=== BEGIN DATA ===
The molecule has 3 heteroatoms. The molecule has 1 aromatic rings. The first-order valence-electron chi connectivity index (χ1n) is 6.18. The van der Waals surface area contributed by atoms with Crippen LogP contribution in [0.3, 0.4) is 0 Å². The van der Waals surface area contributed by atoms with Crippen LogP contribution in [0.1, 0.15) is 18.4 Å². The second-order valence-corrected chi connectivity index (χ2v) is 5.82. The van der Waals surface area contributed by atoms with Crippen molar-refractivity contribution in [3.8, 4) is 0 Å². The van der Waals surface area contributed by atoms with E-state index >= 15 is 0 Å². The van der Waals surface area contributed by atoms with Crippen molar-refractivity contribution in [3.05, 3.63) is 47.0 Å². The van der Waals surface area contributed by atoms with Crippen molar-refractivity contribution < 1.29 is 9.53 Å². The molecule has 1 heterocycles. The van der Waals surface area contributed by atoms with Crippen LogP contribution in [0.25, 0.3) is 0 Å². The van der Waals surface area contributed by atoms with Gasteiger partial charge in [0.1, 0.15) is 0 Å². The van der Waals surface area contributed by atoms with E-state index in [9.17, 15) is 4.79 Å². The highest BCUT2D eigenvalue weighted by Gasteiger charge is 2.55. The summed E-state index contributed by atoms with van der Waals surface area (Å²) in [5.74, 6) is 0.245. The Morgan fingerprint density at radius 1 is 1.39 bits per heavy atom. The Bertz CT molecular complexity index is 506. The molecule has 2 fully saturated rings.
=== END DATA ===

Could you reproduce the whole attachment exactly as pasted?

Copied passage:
The molecule has 3 heteroatoms. The molecule has 1 aromatic rings. The first-order valence-electron chi connectivity index (χ1n) is 6.18. The van der Waals surface area contributed by atoms with Crippen LogP contribution in [0.3, 0.4) is 0 Å². The van der Waals surface area contributed by atoms with Crippen LogP contribution in [0.1, 0.15) is 18.4 Å². The second-order valence-corrected chi connectivity index (χ2v) is 5.82. The van der Waals surface area contributed by atoms with Crippen molar-refractivity contribution in [3.8, 4) is 0 Å². The van der Waals surface area contributed by atoms with E-state index >= 15 is 0 Å². The van der Waals surface area contributed by atoms with Crippen molar-refractivity contribution in [3.05, 3.63) is 47.0 Å². The van der Waals surface area contributed by atoms with Crippen molar-refractivity contribution < 1.29 is 9.53 Å². The molecule has 1 heterocycles. The van der Waals surface area contributed by atoms with Crippen LogP contribution in [0.25, 0.3) is 0 Å². The van der Waals surface area contributed by atoms with Gasteiger partial charge in [0.1, 0.15) is 0 Å². The van der Waals surface area contributed by atoms with E-state index in [9.17, 15) is 4.79 Å². The highest BCUT2D eigenvalue weighted by Gasteiger charge is 2.55. The summed E-state index contributed by atoms with van der Waals surface area (Å²) in [5.74, 6) is 0.245. The Morgan fingerprint density at radius 1 is 1.39 bits per heavy atom. The Bertz CT molecular complexity index is 506. The molecule has 2 fully saturated rings.